INTRODUCTION.ELIZABETHAN English, on a superficial view, appears to present this great point of difference from the English of modern times, that in the former any irregularities whatever, whether in the formation of words or in the combination of words into sentences, are allowable. In the first place, almost any part of speech can be used as any other part of speech. An adverb can be used as a verb,
; as a noun,
“They askance their eyes
; or as an adjective,
“the backward and abysm of time
. Any noun, adjective, or neuter verb can be used as an active verb. You can happy your friend, malice or foot your enemy, or fall an axe on his neck. An adjective can be used as an adverb; and you can speak and act easy, free, excellent: or as a noun, and you can talk of fair instead of beauty, and a pale instead of a paleness. Even the pronouns are not exempt from these metamorphoses. A he is used for a man, and a lady is described by a gentleman as the fairest she he has yet beheld. Spenser asks us to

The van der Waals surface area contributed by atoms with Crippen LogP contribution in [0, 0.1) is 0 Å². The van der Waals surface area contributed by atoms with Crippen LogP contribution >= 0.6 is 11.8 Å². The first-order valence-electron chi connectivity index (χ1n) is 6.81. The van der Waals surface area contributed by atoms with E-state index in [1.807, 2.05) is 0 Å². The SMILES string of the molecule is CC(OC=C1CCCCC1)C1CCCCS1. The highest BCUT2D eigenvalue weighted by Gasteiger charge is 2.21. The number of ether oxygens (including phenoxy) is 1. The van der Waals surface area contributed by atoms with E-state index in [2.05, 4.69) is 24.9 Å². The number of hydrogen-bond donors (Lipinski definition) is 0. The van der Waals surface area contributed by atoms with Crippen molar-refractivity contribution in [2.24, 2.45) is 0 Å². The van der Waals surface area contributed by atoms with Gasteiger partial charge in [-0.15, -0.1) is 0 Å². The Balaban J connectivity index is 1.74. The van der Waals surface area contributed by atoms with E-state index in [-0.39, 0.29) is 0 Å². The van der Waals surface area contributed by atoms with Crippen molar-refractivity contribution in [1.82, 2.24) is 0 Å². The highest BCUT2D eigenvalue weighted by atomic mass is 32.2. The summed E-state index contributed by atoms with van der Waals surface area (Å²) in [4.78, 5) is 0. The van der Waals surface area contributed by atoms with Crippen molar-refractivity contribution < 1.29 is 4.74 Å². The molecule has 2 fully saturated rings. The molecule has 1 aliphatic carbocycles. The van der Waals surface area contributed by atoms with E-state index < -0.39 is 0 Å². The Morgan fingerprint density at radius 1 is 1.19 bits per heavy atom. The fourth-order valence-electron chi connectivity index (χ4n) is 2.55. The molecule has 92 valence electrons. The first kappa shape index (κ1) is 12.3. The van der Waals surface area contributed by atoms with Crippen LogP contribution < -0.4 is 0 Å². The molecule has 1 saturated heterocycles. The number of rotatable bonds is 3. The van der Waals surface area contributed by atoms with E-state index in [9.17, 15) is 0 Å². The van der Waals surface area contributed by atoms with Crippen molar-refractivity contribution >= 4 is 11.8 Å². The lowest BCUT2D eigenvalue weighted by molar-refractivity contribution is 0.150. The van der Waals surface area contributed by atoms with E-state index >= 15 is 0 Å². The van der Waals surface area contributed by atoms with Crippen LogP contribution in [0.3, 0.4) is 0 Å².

“a seldom pleasure
And Heywood, after dividing human diners into three classes thus-- Some with small fare they be not pleased,
“Come down and learne the little what
That Thomalin can sayne.
”Calend. Jul. v. 31 (Nares).
Some with much fare they be diseased,
Some with mean fare be scant appeased,
adds with truly Elizabethan freedom-- But of all somes none is displeased
To be welcome.
1 In the second place, every variety of apparent grammatical inaccuracy meets us. He for him, him for he; spoke and took, for spoken and taken; plural nominatives with singular verbs; relatives omitted where they are now considered necessary; unnecessary antecedents inserted; shall for will, should for would, would for wish; to omitted after "I ought," inserted after "I durst;" double negatives; double comparatives ("more better," &c.) and superlatives; such followed by which, that by as, as used for as if; that for so that; and lastly, some verbs apparently with two nominatives, and others without any nominative at all. To this long list of irregularities it may be added that many words, and particularly prepositions and the infinitives of verbs, are used in a different sense from the modern. Thus--
does not mean I am too savage to fright you.
“To fright you thus methinks I am too savage,